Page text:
A War of 1812 satire on Anglo-American and Franco-American relations. England's "lesson" is about the seriousness of American determination to maintain freedom on the high seas, while France is warned of Yankee firmness on matters of "Retribution" and "Respect."
On the left, Columbia, as a maiden with staff and liberty cap, a shield with stars and stripes, and an eagle, gestures toward John Bull, saying, "I tell you Johnny, you must learn to read Respect --Free trade -- Seamans rights &c -- As for you Mounseer Beau Napperty, when John gets his lesson by heart I'll teach you Respect -- Retribution &c. &c."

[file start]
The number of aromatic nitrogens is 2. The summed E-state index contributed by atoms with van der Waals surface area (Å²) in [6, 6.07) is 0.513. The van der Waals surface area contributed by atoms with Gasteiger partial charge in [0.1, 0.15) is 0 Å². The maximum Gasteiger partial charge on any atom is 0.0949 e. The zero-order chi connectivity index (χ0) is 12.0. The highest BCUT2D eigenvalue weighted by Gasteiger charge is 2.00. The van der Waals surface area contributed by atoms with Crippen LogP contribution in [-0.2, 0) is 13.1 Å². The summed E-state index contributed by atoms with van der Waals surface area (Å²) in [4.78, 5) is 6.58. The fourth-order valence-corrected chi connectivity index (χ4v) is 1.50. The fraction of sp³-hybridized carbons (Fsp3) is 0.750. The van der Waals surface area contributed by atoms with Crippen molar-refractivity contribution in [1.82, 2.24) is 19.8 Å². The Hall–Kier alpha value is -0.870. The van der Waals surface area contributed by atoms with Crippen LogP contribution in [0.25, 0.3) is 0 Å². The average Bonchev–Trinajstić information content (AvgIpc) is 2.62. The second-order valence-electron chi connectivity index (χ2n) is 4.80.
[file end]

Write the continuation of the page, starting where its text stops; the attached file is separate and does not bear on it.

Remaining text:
Bonaparte, standing on a hillock in the center: "Ha-ha -- Begar me be glad to see Madam Columbia angry with dat dere Bull -- But me no learn respect -- me no learn retribution -- Me be de grand Emperor."
John Bull, in knee breeches, standing at right: "I don't like that lesson -- I'll read this pretty lesson." He points to the pages of a book that read, "Power constitutes Right."
The date of circa 1813 is accepted by both Lanmon and Weitenkampf. The partnership of Samuel Kennedy and William Charles was first announced in 1813, and lasted at least until December 1814.